RULES OF ENGAGEMENT
Everyone in the world, with the possible exception of Ozzie Guillen, self-censors a bit. As I noted a few days ago, there are certain topics I can't discuss. It seems a good idea to spell out the boundaries of my self-censorship on this page.
Because I'm City Attorney, it would be inappropriate to discuss any pending matter of or before the City. The Mayor has recently done something that I really would like to applaud but it would be impossible to sort out the parts of my knowledge that are privileged and the parts that come from being a private citizen. Similarly, there are often things I want to say about pending legislation. It would feel good to use this Board as a support device for creative work the Council wants to do but there is just a chance that would make some Alderman or Department Head worry their conversations with me weren't protected. That's the prime purpose of the Attorney-Client Privilege, to have clients feel completely free to be as candid as possible. So, much as I would like to, can't discuss City Policy, personnel or CIty business. That's an absolute.
Similarly, because I represent a municipality, it is not wise for me to talk about any proposed State Law which would impact munipalities. The city has lobbying capabilities but that is not in my job description. The last thing in the world I would want to do is say something which would be contrary to any strategy the City or its municipal allies would have adopted.
That doesn't mean I can't discuss an overview of some things where I might have some unique knowledge such as Human Rights Law, Homeland Security, Law Enforcement, Environmental Law, Eminent Domain and Baseball (not necessarily in order of importance).
For a number of legal reasons, I can't make referrals or discuss the legal abilities of private lawyers. I may occasionally discuss the ups or downs of public figures who happen to be lawyers (For example, I have a little essay coming up on Elliott Abrams which might surprise my democrat colleagues and our Republican Friends).
The law says I have a 24/7/365 duty not to say or do anything that reflects discredit upon the legal system. In a case where I have no involvement, I am allowed to say that I think the court got it wrong or a certain attorney may have adopted an incorrect or confusing strategy, but I am not allowed, nor do I foresee a situation where I should, suggest a result was reached for any ulterior purpose or as a result of any improper conduct or inducement. Fortunately, here in Western Illinois, we have an excellent judiciary and a diligent practicing bar. There are cases reversed on appeal from time to time but those usually are close calls under existing law or the result of the law being a dynamic and constantly changing set of principles, not because of any improper motives. Again, that doesn't mean that, where a public figure who may also be a lawyer says something incorrect, I am not free to disagree here.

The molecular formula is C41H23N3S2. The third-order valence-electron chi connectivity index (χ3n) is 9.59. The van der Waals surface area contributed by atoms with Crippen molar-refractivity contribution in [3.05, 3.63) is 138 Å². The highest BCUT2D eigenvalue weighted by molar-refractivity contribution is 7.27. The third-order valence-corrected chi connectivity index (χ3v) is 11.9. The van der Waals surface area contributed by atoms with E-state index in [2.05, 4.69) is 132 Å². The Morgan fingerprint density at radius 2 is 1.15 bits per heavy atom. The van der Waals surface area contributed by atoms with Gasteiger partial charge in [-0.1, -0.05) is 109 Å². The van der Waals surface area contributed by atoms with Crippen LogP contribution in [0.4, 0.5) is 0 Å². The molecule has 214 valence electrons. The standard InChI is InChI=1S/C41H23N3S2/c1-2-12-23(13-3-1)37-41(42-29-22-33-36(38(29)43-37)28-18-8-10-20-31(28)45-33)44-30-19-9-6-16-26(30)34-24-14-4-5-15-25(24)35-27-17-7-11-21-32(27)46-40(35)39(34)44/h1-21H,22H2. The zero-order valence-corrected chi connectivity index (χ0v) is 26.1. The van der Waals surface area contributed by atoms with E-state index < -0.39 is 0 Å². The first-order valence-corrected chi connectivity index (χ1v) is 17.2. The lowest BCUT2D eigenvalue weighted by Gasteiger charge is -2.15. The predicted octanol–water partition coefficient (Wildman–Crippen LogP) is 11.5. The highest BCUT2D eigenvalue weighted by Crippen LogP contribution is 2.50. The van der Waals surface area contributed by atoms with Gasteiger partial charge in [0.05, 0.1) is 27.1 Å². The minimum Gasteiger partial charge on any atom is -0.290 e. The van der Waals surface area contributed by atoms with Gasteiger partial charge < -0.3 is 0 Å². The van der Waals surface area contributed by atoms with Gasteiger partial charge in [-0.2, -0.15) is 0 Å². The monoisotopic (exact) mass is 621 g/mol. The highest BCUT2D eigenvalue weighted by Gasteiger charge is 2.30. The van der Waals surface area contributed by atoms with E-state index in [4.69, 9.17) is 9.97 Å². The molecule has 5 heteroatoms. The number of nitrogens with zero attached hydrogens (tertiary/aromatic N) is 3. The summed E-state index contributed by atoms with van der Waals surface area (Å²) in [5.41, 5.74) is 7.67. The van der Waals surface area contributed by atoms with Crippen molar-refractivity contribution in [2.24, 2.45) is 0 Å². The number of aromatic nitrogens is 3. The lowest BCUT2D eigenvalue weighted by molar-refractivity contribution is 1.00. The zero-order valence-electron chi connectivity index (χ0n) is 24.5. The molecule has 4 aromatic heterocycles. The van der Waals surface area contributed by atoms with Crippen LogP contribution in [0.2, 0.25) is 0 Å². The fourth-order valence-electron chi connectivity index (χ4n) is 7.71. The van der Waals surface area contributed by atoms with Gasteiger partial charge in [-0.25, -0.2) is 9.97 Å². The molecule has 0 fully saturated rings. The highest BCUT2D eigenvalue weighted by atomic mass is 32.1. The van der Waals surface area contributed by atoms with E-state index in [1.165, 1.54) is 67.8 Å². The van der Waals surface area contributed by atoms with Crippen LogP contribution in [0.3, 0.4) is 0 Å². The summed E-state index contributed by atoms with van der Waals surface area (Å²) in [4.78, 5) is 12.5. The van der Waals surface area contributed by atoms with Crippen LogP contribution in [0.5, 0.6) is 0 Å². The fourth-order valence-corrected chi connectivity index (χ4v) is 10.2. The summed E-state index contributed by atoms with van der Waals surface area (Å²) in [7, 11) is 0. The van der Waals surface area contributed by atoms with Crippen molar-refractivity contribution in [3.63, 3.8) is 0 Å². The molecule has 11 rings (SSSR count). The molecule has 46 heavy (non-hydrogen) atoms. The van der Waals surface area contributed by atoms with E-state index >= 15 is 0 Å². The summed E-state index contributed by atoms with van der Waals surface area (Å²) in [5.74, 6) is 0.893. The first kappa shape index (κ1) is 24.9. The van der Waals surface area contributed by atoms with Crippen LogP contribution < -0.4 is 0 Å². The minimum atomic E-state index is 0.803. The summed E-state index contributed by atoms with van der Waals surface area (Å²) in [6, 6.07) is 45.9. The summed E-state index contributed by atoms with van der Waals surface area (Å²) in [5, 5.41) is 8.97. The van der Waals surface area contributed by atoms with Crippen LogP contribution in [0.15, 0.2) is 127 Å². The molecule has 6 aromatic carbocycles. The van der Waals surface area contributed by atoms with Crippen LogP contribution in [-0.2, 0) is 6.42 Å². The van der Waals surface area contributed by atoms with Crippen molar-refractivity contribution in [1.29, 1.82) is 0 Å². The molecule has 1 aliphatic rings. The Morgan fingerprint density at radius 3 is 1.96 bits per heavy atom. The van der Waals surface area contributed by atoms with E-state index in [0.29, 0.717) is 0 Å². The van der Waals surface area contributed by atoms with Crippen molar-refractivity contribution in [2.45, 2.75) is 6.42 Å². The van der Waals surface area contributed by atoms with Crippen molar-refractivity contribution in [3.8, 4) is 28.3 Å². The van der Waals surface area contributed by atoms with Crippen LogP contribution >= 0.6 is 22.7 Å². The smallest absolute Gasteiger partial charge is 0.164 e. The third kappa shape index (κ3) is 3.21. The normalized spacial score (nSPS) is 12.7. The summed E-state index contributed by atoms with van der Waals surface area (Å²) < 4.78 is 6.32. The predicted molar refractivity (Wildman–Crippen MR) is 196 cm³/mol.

At the risk of underscoring the obvious, I'll add I can't identify private or institutional clients or talk about developments in their cases. Those of you have read my journal for some time know I actually crossed that line once when I wrote of my personal heartbreak over a client closing down its operation. In that case, the activity was already public as a consequence of heavy press coverage. I was not writing about the substance of the activity but about how it all made me feel. Also, I had the client's permission. Still, that won't happen again.
So we have the paradox of a relatively opinionated guy having to operate in the context of rules-based self-censorship. It's a tough trick. The only thing I can promise is that, if readers ask for something and I can't take it up, I'll tell you I can't take address it. I won't temporize. You may ask perfectly valid questions but they may be ones I can't decently take up. I'll be honest about that.
Both my mother and the Illinois Supreme Court have informed me of the importance of civility. My approach in life and in cyberspace is that civility is the default. If the default does not work in a certain cyberexchange, then the possibility of escalating unpleasantness is not off the table. In other words, the general rule is that I'll be as polite as you allow me to be. I probably won't call you a mouth-breathing, gap-toothed, knucklehead, genetic link-drop unless you establish clearly that's what you want your cyberpersonality to be, in which case I'll ultimately assume permission to describe you as such.
Finally, I really cannot be in charge of a site where the comments section might cross any of the lines I mention above or involve me in conduct that would not bring credit upon the legal system. I'm going to write about moderation in a separate section but let me explain briefly how the setup here works. When someone posts a comment, it goes into a holding tank and I'm notified. I review the comment. If the comment doesn't contain any indecent language, is not defamatory and doesn't move the site into any of the above areas, I punch a key and the comment becomes public. Unless the commentor is a registered blogger and chooses to identify, this system is set up so I never know the id of the commentator, even after I approve it. That's an interesting tradeoff, but it made sense to me when I set this up. Simply because a comment disagrees with my opinion or is unflattering to me is no reason for me to reject it. Fair's fair. Please try us.
Your comments will be given the respect they deserve and you might be exposed to some that expand your horizons.